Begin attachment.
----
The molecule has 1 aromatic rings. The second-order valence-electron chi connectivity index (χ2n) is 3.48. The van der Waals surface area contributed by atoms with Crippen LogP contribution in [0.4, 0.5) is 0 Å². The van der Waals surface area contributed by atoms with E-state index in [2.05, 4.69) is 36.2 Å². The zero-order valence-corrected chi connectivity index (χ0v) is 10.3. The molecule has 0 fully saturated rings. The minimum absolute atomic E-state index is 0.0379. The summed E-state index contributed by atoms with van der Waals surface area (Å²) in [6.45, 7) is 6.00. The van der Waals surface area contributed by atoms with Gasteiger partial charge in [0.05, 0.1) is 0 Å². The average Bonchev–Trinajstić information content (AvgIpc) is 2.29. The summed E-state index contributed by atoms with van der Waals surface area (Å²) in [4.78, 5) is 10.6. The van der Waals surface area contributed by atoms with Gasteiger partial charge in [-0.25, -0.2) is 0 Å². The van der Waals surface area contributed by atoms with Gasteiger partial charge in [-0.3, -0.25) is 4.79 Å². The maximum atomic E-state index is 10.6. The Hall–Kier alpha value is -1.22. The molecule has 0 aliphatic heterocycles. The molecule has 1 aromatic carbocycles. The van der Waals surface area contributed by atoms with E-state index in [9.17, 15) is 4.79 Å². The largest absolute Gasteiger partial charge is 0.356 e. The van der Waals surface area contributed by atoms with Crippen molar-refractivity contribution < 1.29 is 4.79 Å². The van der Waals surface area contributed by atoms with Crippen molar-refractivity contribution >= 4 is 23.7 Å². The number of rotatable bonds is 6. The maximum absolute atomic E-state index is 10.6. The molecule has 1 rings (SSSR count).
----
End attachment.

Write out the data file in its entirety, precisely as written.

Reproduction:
The molecule has 1 aromatic rings. The second-order valence-electron chi connectivity index (χ2n) is 3.48. The van der Waals surface area contributed by atoms with Crippen LogP contribution in [0.4, 0.5) is 0 Å². The van der Waals surface area contributed by atoms with E-state index in [2.05, 4.69) is 36.2 Å². The zero-order valence-corrected chi connectivity index (χ0v) is 10.3. The molecule has 0 fully saturated rings. The minimum absolute atomic E-state index is 0.0379. The summed E-state index contributed by atoms with van der Waals surface area (Å²) in [6.45, 7) is 6.00. The van der Waals surface area contributed by atoms with Gasteiger partial charge in [0.05, 0.1) is 0 Å². The average Bonchev–Trinajstić information content (AvgIpc) is 2.29. The summed E-state index contributed by atoms with van der Waals surface area (Å²) in [4.78, 5) is 10.6. The van der Waals surface area contributed by atoms with Gasteiger partial charge in [-0.25, -0.2) is 0 Å². The van der Waals surface area contributed by atoms with Gasteiger partial charge in [-0.3, -0.25) is 4.79 Å². The maximum atomic E-state index is 10.6. The Hall–Kier alpha value is -1.22. The molecule has 0 aliphatic heterocycles. The molecule has 1 aromatic carbocycles. The van der Waals surface area contributed by atoms with E-state index in [9.17, 15) is 4.79 Å². The largest absolute Gasteiger partial charge is 0.356 e. The van der Waals surface area contributed by atoms with Crippen molar-refractivity contribution < 1.29 is 4.79 Å². The van der Waals surface area contributed by atoms with Crippen molar-refractivity contribution >= 4 is 23.7 Å². The number of rotatable bonds is 6. The maximum absolute atomic E-state index is 10.6. The molecule has 1 rings (SSSR count).